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If you grew up in the 60”s there’s perhaps little doubt that more likely than not you’re a Bette Midler fan, an original flower child who sung in bath houses in her native Hawaii, and later became a major force within the entertainment industry.

Midler released her debut album “The Divine Miss M,” in 1972.

Ironically that album title would also forever became a part of her persona. Midler has been honored with multiple Grammy Awards and Oscar nominations for her work in films like 'The Rose' and 'Beaches”…and first appeared on Broadway in Fiddler on the Roof (1966–69).

However like most of the Hollywood elite, Midler has also drunk from the Kool-Aid, so it should come as no surprise that the day after PBS aired a controversial documentary about the Black Panthers, and noted that quite a few of these violent anti police members are still in prison for various criminal activity, "The Divine Miss M" turned to social media to call on President Barack Obama to pardon them.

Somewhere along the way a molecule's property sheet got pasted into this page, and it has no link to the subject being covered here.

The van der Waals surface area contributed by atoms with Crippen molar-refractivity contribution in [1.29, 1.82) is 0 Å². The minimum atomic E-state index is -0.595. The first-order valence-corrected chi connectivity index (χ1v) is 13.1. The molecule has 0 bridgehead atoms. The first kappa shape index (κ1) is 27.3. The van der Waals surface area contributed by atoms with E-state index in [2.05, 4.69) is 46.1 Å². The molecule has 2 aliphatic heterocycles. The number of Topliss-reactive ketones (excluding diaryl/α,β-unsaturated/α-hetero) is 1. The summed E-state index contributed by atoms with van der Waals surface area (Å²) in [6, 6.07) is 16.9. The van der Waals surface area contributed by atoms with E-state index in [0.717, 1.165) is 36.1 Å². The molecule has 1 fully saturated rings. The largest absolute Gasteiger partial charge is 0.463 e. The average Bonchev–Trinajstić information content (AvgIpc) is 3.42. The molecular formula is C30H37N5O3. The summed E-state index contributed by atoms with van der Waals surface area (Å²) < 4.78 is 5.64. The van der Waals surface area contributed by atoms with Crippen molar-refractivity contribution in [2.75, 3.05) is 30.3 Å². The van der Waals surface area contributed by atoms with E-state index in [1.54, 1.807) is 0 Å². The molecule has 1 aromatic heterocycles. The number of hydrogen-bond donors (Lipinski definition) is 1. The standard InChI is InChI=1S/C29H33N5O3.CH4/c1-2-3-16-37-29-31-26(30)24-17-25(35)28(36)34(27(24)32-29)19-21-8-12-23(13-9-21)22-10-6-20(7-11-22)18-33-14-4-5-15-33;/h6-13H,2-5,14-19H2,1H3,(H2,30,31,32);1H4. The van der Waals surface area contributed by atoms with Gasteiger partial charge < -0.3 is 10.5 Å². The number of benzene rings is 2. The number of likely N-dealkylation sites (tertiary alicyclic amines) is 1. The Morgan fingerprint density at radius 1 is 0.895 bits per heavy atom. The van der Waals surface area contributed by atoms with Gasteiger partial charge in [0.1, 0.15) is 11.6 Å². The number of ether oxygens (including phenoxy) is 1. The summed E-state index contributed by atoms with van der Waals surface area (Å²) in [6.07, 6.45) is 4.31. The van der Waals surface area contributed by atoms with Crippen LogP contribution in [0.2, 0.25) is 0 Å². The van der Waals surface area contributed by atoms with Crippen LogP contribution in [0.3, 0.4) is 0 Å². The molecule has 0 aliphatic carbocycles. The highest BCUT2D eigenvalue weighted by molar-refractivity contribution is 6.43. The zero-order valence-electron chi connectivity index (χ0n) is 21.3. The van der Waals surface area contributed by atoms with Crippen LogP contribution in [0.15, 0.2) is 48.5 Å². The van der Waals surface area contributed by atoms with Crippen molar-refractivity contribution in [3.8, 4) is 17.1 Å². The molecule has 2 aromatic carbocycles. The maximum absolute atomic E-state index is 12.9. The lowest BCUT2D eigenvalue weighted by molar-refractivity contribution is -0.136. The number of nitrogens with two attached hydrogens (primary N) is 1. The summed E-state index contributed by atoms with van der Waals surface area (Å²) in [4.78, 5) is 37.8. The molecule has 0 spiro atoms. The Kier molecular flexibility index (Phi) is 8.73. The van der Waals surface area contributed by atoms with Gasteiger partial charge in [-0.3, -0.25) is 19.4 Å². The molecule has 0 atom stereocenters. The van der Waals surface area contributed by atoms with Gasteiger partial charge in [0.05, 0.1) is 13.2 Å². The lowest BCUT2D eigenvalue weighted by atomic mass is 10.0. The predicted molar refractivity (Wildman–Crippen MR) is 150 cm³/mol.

Moreover PBS is taking heat for the documentary, in the description of a preview, PBS stated: “A new revolutionary culture emerged in the turbulent 1960s, and the Black Panther Party was at the vanguard."

Weaving together a treasure trove of rare footage with the voices of a diverse group of people who were there, Stanley Nelson tells the vibrant story of a pivotal movement as urgent today as it was then.”

Midler ironically was also there, in that she’s a product of that era, and should know better then most, just how violent the “Black Panther Party” was.

h/t: BPR


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